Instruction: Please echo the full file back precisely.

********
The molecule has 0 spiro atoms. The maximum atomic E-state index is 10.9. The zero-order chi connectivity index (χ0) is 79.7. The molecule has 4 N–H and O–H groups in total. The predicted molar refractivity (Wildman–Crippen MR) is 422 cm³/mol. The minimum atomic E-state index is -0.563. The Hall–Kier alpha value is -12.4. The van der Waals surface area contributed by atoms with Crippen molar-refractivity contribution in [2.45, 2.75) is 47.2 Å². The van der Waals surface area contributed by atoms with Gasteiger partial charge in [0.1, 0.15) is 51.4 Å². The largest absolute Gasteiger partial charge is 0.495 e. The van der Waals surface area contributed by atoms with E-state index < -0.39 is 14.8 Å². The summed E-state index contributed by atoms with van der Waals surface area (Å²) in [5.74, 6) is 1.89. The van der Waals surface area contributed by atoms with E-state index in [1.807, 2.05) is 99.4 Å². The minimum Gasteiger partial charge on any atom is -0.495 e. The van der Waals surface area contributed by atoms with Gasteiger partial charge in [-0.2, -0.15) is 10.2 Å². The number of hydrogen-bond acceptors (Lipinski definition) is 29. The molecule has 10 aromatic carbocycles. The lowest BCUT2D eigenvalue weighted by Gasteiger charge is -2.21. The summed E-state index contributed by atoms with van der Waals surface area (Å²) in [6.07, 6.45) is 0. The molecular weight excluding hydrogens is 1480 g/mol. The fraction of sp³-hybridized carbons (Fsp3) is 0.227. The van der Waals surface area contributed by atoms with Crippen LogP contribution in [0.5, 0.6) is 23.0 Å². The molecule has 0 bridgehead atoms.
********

The molecule has 0 spiro atoms. The maximum atomic E-state index is 10.9. The zero-order chi connectivity index (χ0) is 79.7. The molecule has 4 N–H and O–H groups in total. The predicted molar refractivity (Wildman–Crippen MR) is 422 cm³/mol. The minimum atomic E-state index is -0.563. The Hall–Kier alpha value is -12.4. The van der Waals surface area contributed by atoms with Crippen molar-refractivity contribution in [2.45, 2.75) is 47.2 Å². The van der Waals surface area contributed by atoms with Gasteiger partial charge in [0.1, 0.15) is 51.4 Å². The largest absolute Gasteiger partial charge is 0.495 e. The van der Waals surface area contributed by atoms with E-state index < -0.39 is 14.8 Å². The summed E-state index contributed by atoms with van der Waals surface area (Å²) in [5.74, 6) is 1.89. The van der Waals surface area contributed by atoms with E-state index in [1.807, 2.05) is 99.4 Å². The minimum Gasteiger partial charge on any atom is -0.495 e. The van der Waals surface area contributed by atoms with Gasteiger partial charge in [-0.2, -0.15) is 10.2 Å². The number of hydrogen-bond acceptors (Lipinski definition) is 29. The molecule has 10 aromatic carbocycles. The lowest BCUT2D eigenvalue weighted by Gasteiger charge is -2.21. The summed E-state index contributed by atoms with van der Waals surface area (Å²) in [6.07, 6.45) is 0. The molecular weight excluding hydrogens is 1480 g/mol. The fraction of sp³-hybridized carbons (Fsp3) is 0.227. The van der Waals surface area contributed by atoms with Crippen LogP contribution in [0.5, 0.6) is 23.0 Å². The molecule has 0 bridgehead atoms.